BERLIN (Reuters) - Volkswagen said on Tuesday that its global headquarters were searched again by German prosecutors in early March as part of an investigation into its diesel emissions scandal, confirming a magazine report.

FILE PHOTO: Volkswagen sign is seen during the annual earnings news conference of VW in Berlin in Berlin, Germany, March 13, 2018. REUTERS/Hannibal Hanschke

WirtschaftsWoche reported earlier on Tuesday that state prosecutors had started fresh enquiries into suspicions of market manipulation at Volkswagen (VW) to determine whether VW had understated carbon dioxide emissions (CO2) on more cars than it had publicly admitted.

Authorities from the city of Braunschweig searched 13 offices in the nearby VW headquarters in Wolfsburg at the start of March, seizing documents and computer files that will now be reviewed over the next few weeks, WirtschaftsWoche cited a spokesman for the investigators as saying.

The authorities said they were checking a statement issued by VW on Dec. 9, 2015 over suspicions its contents were not correct and whether it therefore represented a case of market manipulation.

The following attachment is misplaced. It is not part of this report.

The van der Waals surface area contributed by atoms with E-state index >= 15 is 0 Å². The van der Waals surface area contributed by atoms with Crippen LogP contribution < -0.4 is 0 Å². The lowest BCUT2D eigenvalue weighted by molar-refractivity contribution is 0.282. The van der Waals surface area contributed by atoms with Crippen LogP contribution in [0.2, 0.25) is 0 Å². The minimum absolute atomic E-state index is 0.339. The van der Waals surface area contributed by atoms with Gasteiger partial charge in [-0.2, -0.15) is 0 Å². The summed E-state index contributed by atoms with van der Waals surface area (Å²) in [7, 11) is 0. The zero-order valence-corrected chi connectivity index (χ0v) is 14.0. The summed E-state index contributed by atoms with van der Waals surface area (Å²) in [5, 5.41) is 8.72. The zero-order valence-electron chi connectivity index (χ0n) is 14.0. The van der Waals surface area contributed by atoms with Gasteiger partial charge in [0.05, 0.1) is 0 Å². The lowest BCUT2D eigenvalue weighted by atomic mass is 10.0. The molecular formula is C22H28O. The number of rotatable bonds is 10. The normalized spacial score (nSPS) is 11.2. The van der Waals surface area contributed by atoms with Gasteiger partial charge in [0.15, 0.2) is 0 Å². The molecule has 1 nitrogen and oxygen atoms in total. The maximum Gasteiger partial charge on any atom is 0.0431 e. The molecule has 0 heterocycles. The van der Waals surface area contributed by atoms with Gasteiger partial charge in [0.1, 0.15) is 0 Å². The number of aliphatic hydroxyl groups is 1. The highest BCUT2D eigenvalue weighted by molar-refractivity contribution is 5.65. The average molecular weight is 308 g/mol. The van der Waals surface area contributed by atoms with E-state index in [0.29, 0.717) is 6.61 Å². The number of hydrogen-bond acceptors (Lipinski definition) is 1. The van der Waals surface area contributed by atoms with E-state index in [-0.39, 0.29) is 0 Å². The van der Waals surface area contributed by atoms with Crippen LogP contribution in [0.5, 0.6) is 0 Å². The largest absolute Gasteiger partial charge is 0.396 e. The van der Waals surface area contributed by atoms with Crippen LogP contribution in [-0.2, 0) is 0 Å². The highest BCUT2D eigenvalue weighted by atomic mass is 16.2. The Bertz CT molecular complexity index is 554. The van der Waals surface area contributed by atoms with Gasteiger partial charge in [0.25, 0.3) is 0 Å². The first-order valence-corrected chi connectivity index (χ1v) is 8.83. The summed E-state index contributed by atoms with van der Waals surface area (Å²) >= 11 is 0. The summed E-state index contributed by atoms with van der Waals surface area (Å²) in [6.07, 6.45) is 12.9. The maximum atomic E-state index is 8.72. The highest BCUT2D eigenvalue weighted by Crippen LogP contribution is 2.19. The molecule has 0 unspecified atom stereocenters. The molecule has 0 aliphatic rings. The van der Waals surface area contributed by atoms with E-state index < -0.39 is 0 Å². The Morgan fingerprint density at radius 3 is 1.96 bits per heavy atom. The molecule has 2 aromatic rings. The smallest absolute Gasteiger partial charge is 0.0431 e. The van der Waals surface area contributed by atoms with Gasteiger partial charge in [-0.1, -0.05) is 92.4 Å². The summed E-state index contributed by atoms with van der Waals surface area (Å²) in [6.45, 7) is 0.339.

VW shares did not react to the news of new searches and were trading up 0.4 percent at 160.2 euros at 0827 GMT.

VW said in Dec. 2015 that its own investigations found it had understated fuel consumption, and hence CO2 emissions, on no more than 36,000 vehicles. That was much lower than its own preliminary estimate of around 800,000 vehicles disclosed five weeks earlier.

It also said it had found no evidence of unlawful alterations to CO2 emissions data, providing some relief as it battled the fallout from emissions cheating revealed by United States regulators in Sept. 2015.

WirtschaftsWoche quoted VW as saying that it believed it met the requirements for such regulatory statements.

A VW spokesman merely confirmed that latest searches in Wolfsburg but declined further comment. The prosecutor’s office in Braunschweig was not immediately available to comment when contacted by Reuters.

Reporting by Victoria Bryan, Jan Schwartz and Andreas Cremer; Editing by Keith Weir; Editing by Madeline Chambers and Keith Weir

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